The indigo dyed cotton backing is also what makes it have a lovely body as well as being so soft.
The entire piece and I assume the entire yukata was stitched to attach the backing and back the holes. The rows of stitching are consistently ¼” apart. The stitching and the ikat pattern work beautifully together, I think, which is another reason I love the piece.
I was showing it to a friend and she immediately thought it was a lovely piece even though she is not a textile person. The more I looked and talked with her, I began to think about the double ikat pattern. It isn’t precise like in my previous posts. I think the cloth was dyed, woven, and re-purposed by a farmer’s wife. Cathy and I visited maybe the last farmer’s wife to grow and dye her own indigo in Japan. Traditionally, the women would grow the indigo and weave the family’s cloth while the farmers tended the fields—could be rice paddies.
I love the hit and miss of the warp and weft pattern yet the tiny areas of the threads in the pattern cross exactly in the right places throughout. Once in awhile I could find where the weft ikat pattern really crossed the warp in the right place. This close-but-not- exact gives a real soul to the cloth, I think. It made me think of the woman planting and growing the indigo plants. Then making her vat not with heat, but with cold water. Her son told us that to make the ash for the alkali, they burned the wood for two months which kept them home. Then she tied the warp threads and the weft threads in the ikat pattern. Then the threads would be dyed in the indigo vat and finally woven. I doubt that she minded that the pattern wasn’t precise and thought it was fine the way the threads hit pretty much perfectly. I wonder if the original cloth was a futon cover—a larger piece—or was it always meant to be fabric for a yukata. After the weaving, would be the hand sewing. When washing, the pieces would be taken apart and then put back together again. Probably there were many washings before the cloth was stitched so carefully to the handwoven backing cloth.
I’m making a scroll with the fabric so that I can have it out to look at. The soul of it touches me. I’ve pinned the pieces on top of the fabric for now, but I think I’ll move them up higher.
Introduction: All but two illustrations are from my book, Weaving for Beginners. The 2-shaft drafts come from the book shown in a previous post, Adventures in Weaving on a 2-harness loom. NOTE: harness is a common word used for shafts. Shaft is the more correct word and is used here and in my books.
The book, Adventures in Weaving on a 2-harness loom” shows the threading for 2 shafts like in the illustration. (Shafts are often called harnesses.) The two rows represent the 2 shafts. Dots show every other thread on the bottom line and the alternate threads on the top line. And, to show a different color of threads for a stripe, the squares of the graph paper are filled in. In other words, for one color area, both shafts are that color and for another area, both shafts are threaded with another color. The first shaft is always indicated on the bottom line and shaft #2 is on the line above it in American books.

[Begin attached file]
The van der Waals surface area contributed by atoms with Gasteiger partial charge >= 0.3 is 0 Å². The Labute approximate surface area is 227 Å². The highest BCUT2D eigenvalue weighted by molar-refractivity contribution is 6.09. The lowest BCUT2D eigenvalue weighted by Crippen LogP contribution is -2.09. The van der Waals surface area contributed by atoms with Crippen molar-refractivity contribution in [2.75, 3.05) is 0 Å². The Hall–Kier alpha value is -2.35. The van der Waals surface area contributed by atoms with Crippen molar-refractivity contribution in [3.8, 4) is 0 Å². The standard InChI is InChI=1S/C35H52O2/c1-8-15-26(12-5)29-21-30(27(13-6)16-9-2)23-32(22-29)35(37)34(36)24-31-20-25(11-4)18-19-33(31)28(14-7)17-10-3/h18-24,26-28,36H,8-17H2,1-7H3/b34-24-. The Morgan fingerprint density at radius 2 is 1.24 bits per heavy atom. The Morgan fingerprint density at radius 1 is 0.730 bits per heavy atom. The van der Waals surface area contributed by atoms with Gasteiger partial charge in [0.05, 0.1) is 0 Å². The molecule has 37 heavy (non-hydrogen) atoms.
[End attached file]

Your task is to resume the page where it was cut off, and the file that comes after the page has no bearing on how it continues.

To change from 2 shafts to 4 shafts we often think of odd and even numbers. With a threading on 2 shafts, you could think of shafts 1 & 2 alternating as “odd, even, odd, even, etc. rather than 1,2,1,2,1,2. You would use that idea to switch to 4 shafts. The odd shafts are 1 & 3 and evens are 2 & 4. Then you would use the rows in the threading draft 1 & 3 instead of the bottom row (shaft #1) and 2 & 4 for shaft #2. In the illustration the sequence of 1,2,3,4 is shown for the threading. When weaving, you would raise shafts 1 & 3 for a row and 2 & 4 for the alternate rows. Then you would be getting the same plain weave (or “tabby”) as though you were weaving on only 2 shafts, alternating rows with shafts 1 & 2.
In weaving drafts for more than 2 shafts, the American convention is always to show shaft #1 on the bottom line and each additional shaft on the lines going upwards from the bottom. The illustration shows how the threading for 4 shafts would work. If there were 8 shafts, shaft #1 would still be on the bottom line, but there would be 7 more lines above that to indicate 8 shafts. The same principle would be for 12, 16, or 32 shafts, etc.
In my previous post on January 27, 2021, Log Cabin patterns were the subject. That particular pattern depends on threading alternate threads in light and dark. The illustration shows an example of a threading and some patterns on 2 shafts. In the illustration, dots represent light threads and solid squares, dark threads. Note that in the area on the left the lights (dots) are on shaft #1 with darks on #2. In the right area of the draft, it is the reverse with darks on shaft #1 and lights on shaft #2.
To change from 2 shafts to 4 shafts, think again of odds and evens. What was shaft #1 becomes #1 & # 3 –both odd numbers. What was on shaft #2 becomes #2 & #4 –even numbers. And notice carefully that in the illustration, the lights are on the odd shafts on the 4 threads at the ends of the draft and the darks are on the odd shafts for the center 8 threads.